What is worth paying for online?

  Widows Son 02:36 06 Feb 2004

Apart from physical stuff like cds etc that then arrive in the post. The reason I ask is that so far I have only found one thing – digiguide and even that is only worth the seven hard earned quid per year if your PC and TV happen to be in the same room. I’m all ears.

  Forum Editor 07:00 06 Feb 2004

Holidays, airline tickets, theatre and cinema tickets, Lottery entries, software, access to information resources, car insurance, house contents insurance, stocks & shares, and so on.

Apart from that 'physical stuff' you mention.

  georgemac 07:52 06 Feb 2004

I agree with most of waht you said, but I recently purchased some theatre tickets for a show in London, and it was more expensive to purchase them online. The cheapest option (although not cheap!) was to phone the box office direct (London Palladium)

  Sir Radfordin 08:40 06 Feb 2004

I am still amazed at the 'booking fee' that is being charged by companies for tickets bought online (esp. Cinemas which IMHO already charge too much!). Taking cinemas as an example, you book online, collect your tickets using your card from a machine and view the film. That must cut out at least one person from the chain?

National Express on the otherhand seem to have got tickets bought online sorted. You get sent an email print it out and away you go.

I am sure you can buy nearly anything you like online these days (legal or not!)

  anchor 09:46 06 Feb 2004

In my case, certainly Car Insurance worked out cheaper. I found that instead of paying the renewal premium that I received by post, I went to the same insurers web site, and just took out another policy. Saved me about £20. Done this 2 years in a row. Channel Ferry tickets are often a bit cheaper if bought on-line.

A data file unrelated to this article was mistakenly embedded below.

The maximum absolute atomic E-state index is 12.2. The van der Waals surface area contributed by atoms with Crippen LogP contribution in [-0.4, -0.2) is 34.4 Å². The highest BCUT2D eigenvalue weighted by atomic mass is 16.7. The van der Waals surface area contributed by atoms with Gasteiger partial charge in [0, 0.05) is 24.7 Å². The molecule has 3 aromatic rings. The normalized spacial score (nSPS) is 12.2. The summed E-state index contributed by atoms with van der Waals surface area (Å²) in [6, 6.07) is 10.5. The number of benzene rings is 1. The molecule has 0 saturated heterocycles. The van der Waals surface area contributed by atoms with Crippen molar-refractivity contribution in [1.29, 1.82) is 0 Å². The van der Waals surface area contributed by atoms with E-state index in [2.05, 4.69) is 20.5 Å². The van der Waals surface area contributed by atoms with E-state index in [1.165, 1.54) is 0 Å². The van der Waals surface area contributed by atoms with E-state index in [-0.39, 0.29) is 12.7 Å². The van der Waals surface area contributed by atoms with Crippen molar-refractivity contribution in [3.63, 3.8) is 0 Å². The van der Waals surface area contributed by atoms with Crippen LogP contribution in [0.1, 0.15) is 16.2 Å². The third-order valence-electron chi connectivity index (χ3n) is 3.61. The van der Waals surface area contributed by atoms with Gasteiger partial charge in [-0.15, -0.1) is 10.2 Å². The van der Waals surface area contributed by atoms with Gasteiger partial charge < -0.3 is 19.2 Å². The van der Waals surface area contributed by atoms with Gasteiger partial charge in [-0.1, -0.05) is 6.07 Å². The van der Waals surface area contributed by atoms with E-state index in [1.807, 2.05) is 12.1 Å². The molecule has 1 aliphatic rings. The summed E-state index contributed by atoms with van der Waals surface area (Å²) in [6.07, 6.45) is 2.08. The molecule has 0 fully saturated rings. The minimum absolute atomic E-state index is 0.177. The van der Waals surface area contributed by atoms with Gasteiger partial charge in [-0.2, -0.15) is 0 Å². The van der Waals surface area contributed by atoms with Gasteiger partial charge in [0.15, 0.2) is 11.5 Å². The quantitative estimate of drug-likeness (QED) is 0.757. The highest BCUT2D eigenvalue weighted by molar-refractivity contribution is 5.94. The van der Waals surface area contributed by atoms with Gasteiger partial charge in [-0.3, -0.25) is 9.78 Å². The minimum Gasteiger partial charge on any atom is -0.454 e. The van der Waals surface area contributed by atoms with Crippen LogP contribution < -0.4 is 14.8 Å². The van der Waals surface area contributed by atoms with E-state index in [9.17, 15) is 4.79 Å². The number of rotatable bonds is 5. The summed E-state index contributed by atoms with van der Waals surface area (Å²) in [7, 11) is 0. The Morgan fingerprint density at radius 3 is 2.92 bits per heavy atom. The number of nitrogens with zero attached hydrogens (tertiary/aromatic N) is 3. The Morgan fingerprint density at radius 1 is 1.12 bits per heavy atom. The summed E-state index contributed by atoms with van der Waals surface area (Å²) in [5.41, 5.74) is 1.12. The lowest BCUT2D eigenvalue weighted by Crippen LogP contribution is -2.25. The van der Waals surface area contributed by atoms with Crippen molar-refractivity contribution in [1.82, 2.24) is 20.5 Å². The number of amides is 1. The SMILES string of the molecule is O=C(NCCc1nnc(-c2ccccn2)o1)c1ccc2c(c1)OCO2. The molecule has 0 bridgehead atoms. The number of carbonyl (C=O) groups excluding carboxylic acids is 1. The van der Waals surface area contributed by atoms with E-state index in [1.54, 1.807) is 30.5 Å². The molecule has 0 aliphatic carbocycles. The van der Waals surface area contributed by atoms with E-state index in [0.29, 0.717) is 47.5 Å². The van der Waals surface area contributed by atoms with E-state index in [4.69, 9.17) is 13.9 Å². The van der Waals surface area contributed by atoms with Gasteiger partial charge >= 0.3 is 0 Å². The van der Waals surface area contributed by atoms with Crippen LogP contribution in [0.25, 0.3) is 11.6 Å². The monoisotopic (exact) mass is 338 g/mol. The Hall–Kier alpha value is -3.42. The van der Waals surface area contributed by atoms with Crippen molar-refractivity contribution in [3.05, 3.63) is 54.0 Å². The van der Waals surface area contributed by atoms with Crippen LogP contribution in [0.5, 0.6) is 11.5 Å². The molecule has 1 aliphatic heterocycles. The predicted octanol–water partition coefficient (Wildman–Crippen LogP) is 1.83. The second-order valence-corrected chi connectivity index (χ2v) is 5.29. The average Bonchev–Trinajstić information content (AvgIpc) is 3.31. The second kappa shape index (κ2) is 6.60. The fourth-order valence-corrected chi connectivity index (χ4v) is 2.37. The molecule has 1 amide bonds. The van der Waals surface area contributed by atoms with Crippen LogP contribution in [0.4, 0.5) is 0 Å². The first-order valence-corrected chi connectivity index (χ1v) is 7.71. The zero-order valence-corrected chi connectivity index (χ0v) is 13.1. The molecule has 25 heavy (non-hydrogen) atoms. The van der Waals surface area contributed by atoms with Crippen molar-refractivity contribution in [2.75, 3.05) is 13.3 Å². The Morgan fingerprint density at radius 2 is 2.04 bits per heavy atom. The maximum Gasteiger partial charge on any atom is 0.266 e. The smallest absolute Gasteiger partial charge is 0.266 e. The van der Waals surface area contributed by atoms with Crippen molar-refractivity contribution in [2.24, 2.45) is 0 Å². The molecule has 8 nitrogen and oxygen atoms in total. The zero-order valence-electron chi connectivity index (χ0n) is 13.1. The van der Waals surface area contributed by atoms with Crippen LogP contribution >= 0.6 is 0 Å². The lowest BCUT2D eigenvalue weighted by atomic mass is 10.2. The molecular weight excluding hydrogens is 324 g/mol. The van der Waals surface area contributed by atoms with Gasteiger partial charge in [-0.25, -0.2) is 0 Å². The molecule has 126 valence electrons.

I agree with Sir Radfordin & georgemac; charging a booking fee for a theatre or cinema tickets bought on-line, is exorbitant.

  georgemac 09:53 06 Feb 2004

I also went to phone to book tickets for the Gatwick Express as I had a question, after 10 minutes on hold I'd had enough, and went ahead and booked the e-ticket online, very straightforward process.

  JerryJay 11:17 06 Feb 2004

Do not forget Share/Future Trading, Oneline dealing is 1M% better than phone.

  Widows Son 12:06 06 Feb 2004

Although insurance certificates do arrive by post and Lotto requires you to print out and post off an application. Flights are an excellent example & one that I have used but had not thought of when posting.

  PurplePenny 12:14 06 Feb 2004

I bought an e-book. That was great fun because as soon as the system checked my credit card I was whisked away to a download page. Pretty soon I had my book, a few minutes more and it was printed out (the licence allowed one print copy). Quicker than hopping on a bus and going to Blackwells. Mind you the binding is fairly naff ;-)

Libraries buy a lot of e-journals but I suspect that the purchasing bit *isn't* done online just the reading thereof :-)


  A Cat Called George 13:55 06 Feb 2004

After a few minutes setting things up the first time, it now takes seconds to pay my gas and electricity bills online.

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